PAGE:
This seems a little oxymoronic, but setting a communication schedule (or at least simple expectations) will ensure that neither you nor your client fall off each other’s map. Is your client or user in the same time zone? Do they want a weekly, biweekly, or monthly check-in? Will you include them in your newsletter lists and company updates?
Most important is the direct question: How often do they want to hear from you? If your client relationships are simply tech-based, ask them this question on the form they fill out as part of signing up for your product. If not, ask the client directly — for service-based firms, it might be necessary to front-load communication early on to make sure you’re not missing anything and slowly taper off from there.
5. Consider the Tech
Whatever your CMS is, create a plan to integrate analytics, the client’s own data, and their technologies into your engagement. Onboarding tools exist to help you automate the customer’s journey through the onboarding process — many of them also contain pre-formatted checklists and check-in forms to help you expedite onboarding’s organizational component. But don’t forget to customize — it’s easy to rely on these tools to the point that you’re performing the same onboarding process for everyone. It doesn’t have to — and it shouldn’t — be that way.
6. Exchange Feedback
And do it often. Don’t share just your own; listen to client feedback. When the time is right, ask them for it. Is this communication schedule working for you? Is there something that you feel like you’re missing? Does this goal schedule make sense in conjunction with your expectations?
Exchanging feedback works two-fold: You clarify expectations during the process, and as time moves forward, you make sure that the engagement is well-balanced, that you’re able to give to them while working your other accounts. We know that the key to good business is making the customer feel like they’re the only one you’re working with, but that applies to every other client too!
Example Client Onboarding Process Flow
To put these best practices into action, here’s an example new client onboarding process flow you can run through with your next client.
Your sales reps should be setting expectations and performing tasks with onboarding in mind. Here are a few steps to ensure success with the post-sale hand-off:
Identify Customer Pains and Solutions
During the course of the sales qualification, your rep is determining if the prospect is a good fit for you and has need of your services. They should also be getting crystal clear about the prospect’s pains and conveying to them how your product or service solves it. The last thing you want is to have miscommunication or lack of transparency after work commences.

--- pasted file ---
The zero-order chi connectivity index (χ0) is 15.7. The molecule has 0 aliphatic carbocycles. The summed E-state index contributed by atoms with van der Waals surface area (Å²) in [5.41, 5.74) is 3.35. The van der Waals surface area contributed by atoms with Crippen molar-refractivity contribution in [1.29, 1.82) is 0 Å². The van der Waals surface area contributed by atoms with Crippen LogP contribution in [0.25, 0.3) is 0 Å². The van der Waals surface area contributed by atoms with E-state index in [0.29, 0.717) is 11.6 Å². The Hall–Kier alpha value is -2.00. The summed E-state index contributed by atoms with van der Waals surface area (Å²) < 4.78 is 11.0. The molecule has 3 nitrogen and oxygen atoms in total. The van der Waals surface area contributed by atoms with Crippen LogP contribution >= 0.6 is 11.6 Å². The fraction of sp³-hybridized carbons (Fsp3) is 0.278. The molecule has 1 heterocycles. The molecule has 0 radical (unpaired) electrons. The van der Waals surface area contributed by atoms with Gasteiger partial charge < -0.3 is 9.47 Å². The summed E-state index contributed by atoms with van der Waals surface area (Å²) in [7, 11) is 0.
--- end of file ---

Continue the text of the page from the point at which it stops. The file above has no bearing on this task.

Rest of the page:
Define Big-Picture Campaign Goals
Your rep should also discuss the client’s big-picture ideas for your first campaign or project together. What do they want to achieve? What numbers do they want to impact?
In this initial discussion, it’s important to gauge goals, expectations, and ideal outcomes for a project, and then discuss how you’ll work together to make them actionable and achievable. In many cases, you’ll have to find a happy medium between what the client wants to achieve, what resources they have available, and what your team’s time and efforts will allow for.
Agree on Mutual Deliverables
When crafting a proposal or service contract, the terms of the agreement should be clearly defined. The scope and the deliverables should be based on the client’s goals and what your company can realistically achieve. They should be spelled out for the client before work begins.
Point of contact. Budget. Timelines. These are all vital details to discuss and nail down early on in the collaboration process.
The proposal was sent, they signed on the dotted line, and perhaps they even made their first payment. Now, the hand-off has happened, and you don’t want to lose any momentum built during the sales process. You’ll also have to eliminate uncertainty where possible to prevent buyer’s remorse.
Send a Welcome Packet
One thing you can do to support this goal is to immediately send a welcome packet or email after the proposal is submitted. The point of this is two-fold:
Reinforce that they did the right thing by making them feel like part of the family
Set expectations for onboarding
Consider including a timeline for next steps, and inform them that your team is excited to have them on board.
Schedule a Discovery Call